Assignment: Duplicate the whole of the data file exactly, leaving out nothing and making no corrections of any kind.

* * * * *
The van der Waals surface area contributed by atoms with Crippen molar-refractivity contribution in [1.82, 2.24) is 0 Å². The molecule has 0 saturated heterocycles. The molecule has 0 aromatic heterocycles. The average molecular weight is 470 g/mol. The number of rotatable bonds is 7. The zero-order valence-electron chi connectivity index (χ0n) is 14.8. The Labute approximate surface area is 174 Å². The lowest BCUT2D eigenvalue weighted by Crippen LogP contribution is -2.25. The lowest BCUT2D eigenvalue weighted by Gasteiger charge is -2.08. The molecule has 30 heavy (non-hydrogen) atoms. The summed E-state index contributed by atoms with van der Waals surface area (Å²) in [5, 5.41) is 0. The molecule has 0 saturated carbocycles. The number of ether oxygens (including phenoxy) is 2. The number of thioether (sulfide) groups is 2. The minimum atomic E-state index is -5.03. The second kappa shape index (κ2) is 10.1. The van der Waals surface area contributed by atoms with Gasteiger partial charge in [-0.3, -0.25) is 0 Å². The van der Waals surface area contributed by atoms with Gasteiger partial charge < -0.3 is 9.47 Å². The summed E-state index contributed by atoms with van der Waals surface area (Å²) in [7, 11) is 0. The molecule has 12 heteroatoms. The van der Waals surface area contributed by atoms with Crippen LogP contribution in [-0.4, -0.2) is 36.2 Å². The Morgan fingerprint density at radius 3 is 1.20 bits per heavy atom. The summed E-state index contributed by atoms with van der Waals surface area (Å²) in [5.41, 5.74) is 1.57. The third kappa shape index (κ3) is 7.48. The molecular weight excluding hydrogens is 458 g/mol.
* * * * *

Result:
The van der Waals surface area contributed by atoms with Crippen molar-refractivity contribution in [1.82, 2.24) is 0 Å². The molecule has 0 saturated heterocycles. The molecule has 0 aromatic heterocycles. The average molecular weight is 470 g/mol. The number of rotatable bonds is 7. The zero-order valence-electron chi connectivity index (χ0n) is 14.8. The Labute approximate surface area is 174 Å². The lowest BCUT2D eigenvalue weighted by Crippen LogP contribution is -2.25. The lowest BCUT2D eigenvalue weighted by Gasteiger charge is -2.08. The molecule has 30 heavy (non-hydrogen) atoms. The summed E-state index contributed by atoms with van der Waals surface area (Å²) in [5, 5.41) is 0. The molecule has 0 saturated carbocycles. The number of ether oxygens (including phenoxy) is 2. The number of thioether (sulfide) groups is 2. The minimum atomic E-state index is -5.03. The second kappa shape index (κ2) is 10.1. The van der Waals surface area contributed by atoms with Gasteiger partial charge in [-0.3, -0.25) is 0 Å². The van der Waals surface area contributed by atoms with Gasteiger partial charge < -0.3 is 9.47 Å². The summed E-state index contributed by atoms with van der Waals surface area (Å²) in [7, 11) is 0. The molecule has 12 heteroatoms. The van der Waals surface area contributed by atoms with Crippen LogP contribution in [-0.4, -0.2) is 36.2 Å². The Morgan fingerprint density at radius 3 is 1.20 bits per heavy atom. The summed E-state index contributed by atoms with van der Waals surface area (Å²) in [5.41, 5.74) is 1.57. The third kappa shape index (κ3) is 7.48. The molecular weight excluding hydrogens is 458 g/mol.